In 1994, 200 years of public libraries in Finland were celebrated in Vaasa. It was decided then to found a national Finnish library museum association. The roots of our democratic libraries are here in Vaasa,so the new main library reserved facilities for a museum. This will become a museum jointly for pub- lic and scientific libraries, and it will open to the public in June 2003.
Organization supports function
Why did we replace the traditional departmental division with themes and the team organization we adopted during the planning stage? Being organised as teams supports deepening expertise. Through working as teams we can also achieve other benefits important for the customer:
- interaction and decision-making become more effective
- reactions to changes in the surrounding environment quicken
- according to research, staff members feel better
- the quality of customer service improves.
Staff training began already during the planning stage. Middle management received leadership training and the ITskills of the entire staff were increased by offering everyone the chance to qualify for something we call a driver’s licence for computing. Together with the Tritonia Academic Library and the li – braries of Vaasa Polytechnics, Vaasa City Library carried out a vast training programme for networking skills called Digital Libraries 2000.
Art refines the building
Presenting a variety of exhibitions and cultural events for the townsfolk’s enjoyment is an important part of the library’s activities. The new library is a place where people living in Vaasa can meet each other, at the sources of information and experiences.
Residents of Vaasa feel that this beautiful public space is specifically dedicated to them. Art also contains symbolism, like Britta Flander’s work The Torch of Knowledge, meeting those entering the library with the message:“Information illuminates” or Viktor Malmberg’s The Waterbearer saying “the sources of library information are inexhaustible”.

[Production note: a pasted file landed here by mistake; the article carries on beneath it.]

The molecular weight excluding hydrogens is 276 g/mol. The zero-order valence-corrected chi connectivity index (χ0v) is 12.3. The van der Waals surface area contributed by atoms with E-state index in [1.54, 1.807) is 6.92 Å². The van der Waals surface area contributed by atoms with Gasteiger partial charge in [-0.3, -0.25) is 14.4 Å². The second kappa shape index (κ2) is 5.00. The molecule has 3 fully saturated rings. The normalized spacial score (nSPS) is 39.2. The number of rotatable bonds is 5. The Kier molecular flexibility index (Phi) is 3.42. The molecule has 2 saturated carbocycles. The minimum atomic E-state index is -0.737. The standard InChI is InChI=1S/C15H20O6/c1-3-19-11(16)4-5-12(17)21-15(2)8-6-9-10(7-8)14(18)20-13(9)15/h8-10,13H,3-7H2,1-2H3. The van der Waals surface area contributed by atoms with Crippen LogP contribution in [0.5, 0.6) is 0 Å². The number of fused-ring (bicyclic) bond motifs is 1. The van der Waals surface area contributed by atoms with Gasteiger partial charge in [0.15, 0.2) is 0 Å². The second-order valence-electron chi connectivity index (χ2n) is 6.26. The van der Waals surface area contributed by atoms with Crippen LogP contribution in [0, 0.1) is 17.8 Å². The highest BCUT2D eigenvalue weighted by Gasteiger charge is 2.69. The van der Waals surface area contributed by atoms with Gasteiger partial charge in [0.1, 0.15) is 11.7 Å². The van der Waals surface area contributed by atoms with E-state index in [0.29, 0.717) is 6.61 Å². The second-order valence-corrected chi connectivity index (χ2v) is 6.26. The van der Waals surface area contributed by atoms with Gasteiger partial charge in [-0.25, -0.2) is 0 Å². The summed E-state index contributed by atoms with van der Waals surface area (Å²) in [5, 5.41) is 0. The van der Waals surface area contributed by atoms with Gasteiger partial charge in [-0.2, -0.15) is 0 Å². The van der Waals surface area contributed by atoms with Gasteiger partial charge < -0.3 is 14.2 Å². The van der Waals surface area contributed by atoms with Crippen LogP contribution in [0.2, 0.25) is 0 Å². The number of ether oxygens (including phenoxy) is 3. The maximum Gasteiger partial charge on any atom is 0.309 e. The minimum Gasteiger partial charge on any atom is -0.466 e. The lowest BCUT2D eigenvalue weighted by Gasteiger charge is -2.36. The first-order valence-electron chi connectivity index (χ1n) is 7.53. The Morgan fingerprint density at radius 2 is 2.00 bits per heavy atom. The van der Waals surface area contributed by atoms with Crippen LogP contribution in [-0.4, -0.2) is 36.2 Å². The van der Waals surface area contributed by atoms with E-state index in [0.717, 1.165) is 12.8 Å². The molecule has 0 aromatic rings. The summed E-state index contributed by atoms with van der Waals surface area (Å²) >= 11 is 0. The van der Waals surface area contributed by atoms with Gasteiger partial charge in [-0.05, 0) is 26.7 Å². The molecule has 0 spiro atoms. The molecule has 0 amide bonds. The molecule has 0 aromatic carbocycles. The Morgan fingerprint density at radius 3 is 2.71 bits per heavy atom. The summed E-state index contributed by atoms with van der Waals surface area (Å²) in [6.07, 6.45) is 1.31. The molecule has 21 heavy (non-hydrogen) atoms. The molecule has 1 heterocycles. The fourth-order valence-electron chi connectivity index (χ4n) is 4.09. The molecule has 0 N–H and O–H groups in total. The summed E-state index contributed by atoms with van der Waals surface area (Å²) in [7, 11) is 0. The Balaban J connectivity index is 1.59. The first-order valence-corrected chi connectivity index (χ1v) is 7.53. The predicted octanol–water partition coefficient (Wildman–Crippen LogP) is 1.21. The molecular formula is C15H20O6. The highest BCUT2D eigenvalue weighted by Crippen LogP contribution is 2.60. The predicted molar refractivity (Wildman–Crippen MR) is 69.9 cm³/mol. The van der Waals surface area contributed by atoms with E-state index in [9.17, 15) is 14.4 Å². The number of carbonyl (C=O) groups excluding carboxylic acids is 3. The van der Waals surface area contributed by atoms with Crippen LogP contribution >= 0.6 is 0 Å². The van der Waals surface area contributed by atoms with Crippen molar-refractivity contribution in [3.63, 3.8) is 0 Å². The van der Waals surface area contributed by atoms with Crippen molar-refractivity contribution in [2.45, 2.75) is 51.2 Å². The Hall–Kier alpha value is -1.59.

A flexible future
Over the years,library operations have changed to promote the individual’s free access to information and possibilities to influence things. Today we experience a democracy of information, with active inquisitive customers who thirst for knowledge and try to better their lives. Surveys show that 80% of Finns are regular users of library services.
In Vaasa we have aimed to build our li – brary and information service strategy on a local and regional basis. To do this we have analysed our library’s operations and services, and we use that analysis continuously as our basic tool in the planning process. Additionally, we participate in the national and international debate about library policy strategies and targets for the entire library institution.
It was long thought that one really could plan for the future, that good planning could anticipate the future, even influence the functions and services to be introduced. Crucially however, today’s planning is about being as flexible as possible and having solutions that are adaptable. Society is experiencing an ever-accelerating process of change.We must be able to react to this process quickly, and likewise to the changing, and perhaps unpredictable, behaviour of library users.
One of my favourite authors, Marguerite Yourcenar writes in her book The Memoirs of Hadrian: “Their house was only a few steps from the new library with which I had just endowed Athens, and which offered every aid to meditation, or to the repose which must precede it: comfortable chairs and adequate heating for winters which are often so sharp; stairways giving ready access to the galleries where books are kept; a luxury of alabaster and gold, quiet and subdued. Particular attention has been paid to the choice of lamps, and to their placing. I felt more and more the need to gather together and conserve our ancient books, and to entrust the making of new copies to conscientious scribes. This noble task seems to me no less urgent than aid to veterans or subsidies to prolific families of the poor.”
Translated by Britt and Philip Gaut